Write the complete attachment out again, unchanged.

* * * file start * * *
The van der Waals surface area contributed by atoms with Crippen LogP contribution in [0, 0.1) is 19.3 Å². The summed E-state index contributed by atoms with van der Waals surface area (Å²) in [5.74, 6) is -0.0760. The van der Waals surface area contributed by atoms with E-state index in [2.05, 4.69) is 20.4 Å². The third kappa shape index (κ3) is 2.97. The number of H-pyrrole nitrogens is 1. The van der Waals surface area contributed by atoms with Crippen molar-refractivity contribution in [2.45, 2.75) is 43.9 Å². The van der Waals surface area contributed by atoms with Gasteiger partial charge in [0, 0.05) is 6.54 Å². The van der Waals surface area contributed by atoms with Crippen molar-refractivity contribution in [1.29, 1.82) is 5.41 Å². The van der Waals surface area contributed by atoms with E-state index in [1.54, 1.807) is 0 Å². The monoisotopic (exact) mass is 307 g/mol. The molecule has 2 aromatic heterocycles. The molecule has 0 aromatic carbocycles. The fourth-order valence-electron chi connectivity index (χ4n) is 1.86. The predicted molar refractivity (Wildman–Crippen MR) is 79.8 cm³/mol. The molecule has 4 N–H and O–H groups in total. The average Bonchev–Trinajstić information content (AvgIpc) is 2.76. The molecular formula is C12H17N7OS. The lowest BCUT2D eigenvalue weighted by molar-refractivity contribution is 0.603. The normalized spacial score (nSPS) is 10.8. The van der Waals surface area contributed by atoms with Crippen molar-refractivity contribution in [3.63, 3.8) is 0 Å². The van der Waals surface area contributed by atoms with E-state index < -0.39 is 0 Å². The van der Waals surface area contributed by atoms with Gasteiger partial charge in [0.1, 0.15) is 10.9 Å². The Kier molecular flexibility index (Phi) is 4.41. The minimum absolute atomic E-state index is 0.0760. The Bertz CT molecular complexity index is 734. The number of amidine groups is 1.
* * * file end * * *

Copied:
The van der Waals surface area contributed by atoms with Crippen LogP contribution in [0, 0.1) is 19.3 Å². The summed E-state index contributed by atoms with van der Waals surface area (Å²) in [5.74, 6) is -0.0760. The van der Waals surface area contributed by atoms with E-state index in [2.05, 4.69) is 20.4 Å². The third kappa shape index (κ3) is 2.97. The number of H-pyrrole nitrogens is 1. The van der Waals surface area contributed by atoms with Crippen molar-refractivity contribution in [2.45, 2.75) is 43.9 Å². The van der Waals surface area contributed by atoms with Gasteiger partial charge in [0, 0.05) is 6.54 Å². The van der Waals surface area contributed by atoms with Crippen molar-refractivity contribution in [1.29, 1.82) is 5.41 Å². The van der Waals surface area contributed by atoms with E-state index in [1.54, 1.807) is 0 Å². The monoisotopic (exact) mass is 307 g/mol. The molecule has 2 aromatic heterocycles. The molecule has 0 aromatic carbocycles. The fourth-order valence-electron chi connectivity index (χ4n) is 1.86. The predicted molar refractivity (Wildman–Crippen MR) is 79.8 cm³/mol. The molecule has 4 N–H and O–H groups in total. The average Bonchev–Trinajstić information content (AvgIpc) is 2.76. The molecular formula is C12H17N7OS. The lowest BCUT2D eigenvalue weighted by molar-refractivity contribution is 0.603. The normalized spacial score (nSPS) is 10.8. The van der Waals surface area contributed by atoms with Crippen molar-refractivity contribution in [3.63, 3.8) is 0 Å². The van der Waals surface area contributed by atoms with E-state index < -0.39 is 0 Å². The van der Waals surface area contributed by atoms with Gasteiger partial charge in [0.1, 0.15) is 10.9 Å². The Kier molecular flexibility index (Phi) is 4.41. The minimum absolute atomic E-state index is 0.0760. The Bertz CT molecular complexity index is 734. The number of amidine groups is 1.